During a recent restaurant meal, I saw the kitchen door swing wide to reveal pictures of two restaurant critics taped to its backside. Printed on separate 8 ½ x 11 sheets were the visages of The Courier-Journal’s Nancy Miller and Louisville HotByte’s Robin Garr, Louisville’s lone remaining restaurant critics. Clearly they were posted there to keep staffers mindful of their looks should either darken that restaurant’s door with poison pen in hand.
This isn’t a new practice. Even when I served in that dastardly role from 2007-2010 at Louisville magazine, at least one restaurant I knew of had my pic pasted to a wall. And to that staff, I apologize. To this day you probably can’t un-see that!
But it’s also not a practice to which I object. It’s smart to be as careful as possible since bad reviews can hurt even the best restaurants—and the place where I was that night is among my favorites. (Notice I didn’t say “best,” because what I think is great may not align with your view of greatness.)
Still, it bothers me to think that great business people like many of our local restaurateurs live in fear of a visit by a restaurant critic. It implies that the opinions of people possessed with the power of a media channel matter more than that of a regular customer.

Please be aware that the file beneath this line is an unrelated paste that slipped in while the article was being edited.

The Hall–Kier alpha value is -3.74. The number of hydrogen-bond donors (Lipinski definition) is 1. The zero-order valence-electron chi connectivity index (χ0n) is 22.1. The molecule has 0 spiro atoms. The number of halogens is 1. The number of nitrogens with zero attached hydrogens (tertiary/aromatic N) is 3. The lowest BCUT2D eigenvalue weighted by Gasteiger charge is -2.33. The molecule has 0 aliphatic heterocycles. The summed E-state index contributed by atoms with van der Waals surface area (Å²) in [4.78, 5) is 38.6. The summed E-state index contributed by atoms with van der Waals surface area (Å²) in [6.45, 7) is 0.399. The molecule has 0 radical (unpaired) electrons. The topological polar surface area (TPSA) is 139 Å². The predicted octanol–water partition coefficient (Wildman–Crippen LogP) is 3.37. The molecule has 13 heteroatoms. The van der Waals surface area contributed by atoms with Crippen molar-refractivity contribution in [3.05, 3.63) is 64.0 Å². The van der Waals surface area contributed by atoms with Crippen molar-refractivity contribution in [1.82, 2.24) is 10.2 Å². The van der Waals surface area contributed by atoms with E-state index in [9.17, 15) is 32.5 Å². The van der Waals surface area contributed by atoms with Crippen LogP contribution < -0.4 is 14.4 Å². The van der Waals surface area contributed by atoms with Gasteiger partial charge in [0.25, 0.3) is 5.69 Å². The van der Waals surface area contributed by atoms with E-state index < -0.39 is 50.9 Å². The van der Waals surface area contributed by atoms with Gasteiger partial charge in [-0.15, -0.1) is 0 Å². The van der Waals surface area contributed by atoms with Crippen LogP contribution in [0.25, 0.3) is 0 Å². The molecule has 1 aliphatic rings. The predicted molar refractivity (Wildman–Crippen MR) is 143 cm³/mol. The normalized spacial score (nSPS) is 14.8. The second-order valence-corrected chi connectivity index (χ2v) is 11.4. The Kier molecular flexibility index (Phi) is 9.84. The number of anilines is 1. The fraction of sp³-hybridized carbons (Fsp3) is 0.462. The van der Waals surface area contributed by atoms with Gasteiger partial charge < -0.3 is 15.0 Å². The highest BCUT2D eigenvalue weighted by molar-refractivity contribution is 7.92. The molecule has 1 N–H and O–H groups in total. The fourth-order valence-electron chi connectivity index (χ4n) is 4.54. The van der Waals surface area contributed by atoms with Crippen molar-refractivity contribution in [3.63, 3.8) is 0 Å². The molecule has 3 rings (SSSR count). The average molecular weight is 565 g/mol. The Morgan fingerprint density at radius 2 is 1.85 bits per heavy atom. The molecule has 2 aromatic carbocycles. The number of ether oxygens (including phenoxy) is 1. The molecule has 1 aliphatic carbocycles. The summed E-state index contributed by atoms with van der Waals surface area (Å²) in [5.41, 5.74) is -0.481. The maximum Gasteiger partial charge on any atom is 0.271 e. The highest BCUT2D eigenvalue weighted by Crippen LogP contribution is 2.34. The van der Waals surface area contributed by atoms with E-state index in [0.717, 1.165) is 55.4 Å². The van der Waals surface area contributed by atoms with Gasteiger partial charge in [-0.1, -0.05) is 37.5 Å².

I’m not saying regular diners get short-shrift compared to critics. I’m saying it bugs me that critics of all stripes garner extra attention to ensure their dubious professional sensibilities aren’t offended.
I simply don’t care about the opinions of restaurant critics, and I recommend you don’t either. Everyone’s palate is different, as are everyone’s expectations of a restaurant visit. So why do so many care about the opinions of so few?
A big flaw in most restaurant critiques is critics attempt to judge all restaurants similarly in hopes of being viewed as fair to every establishment. But the result is usually an application of some vague one-size-fits-all standard that allows the critic to be questionably and confusingly graceful in some write-ups, while unpredictably savage in others. (The indecipherable way the Courier-Journal awards stars for restaurant reviews is the most confusing I’ve ever seen. And I’m not alone in that opinion.)
Too often the savagery goes well beyond the key elements of food and service. Some critics wax devilishly about dated drapes and furniture while others spend time correcting menu misspellings and server mispronunciations. We all appreciate well-decorated places and the effort to leave no menu stone unturned, but no one really gives a hoot about these things in a write-up or report on any restaurant. Readers want to know if the food and service are good. End of story, so report on those, not whether you think the wall colors scream 1980s.
Yet even nailing down the particulars of good food and drink is a slippery slope. No human tongue is alike, and what may appear too salty or sour or sweet to one tongue may be perfect in every way to another. Personally, I’m amazed at how much restaurant food I find bland and unimaginative overall is beloved passionately by others—the majority of others, in fact. So why does my lone opinion matter?
Or the lone opinion of critics?
I’ve spent 36 years either working in or writing about the restaurant industry. But just because I know more about that industry than most people doesn’t mean my opinion is more valuable than another’s. At the end of the day it’s about what people like and don’t like. Haughty critics’ opinions be damned.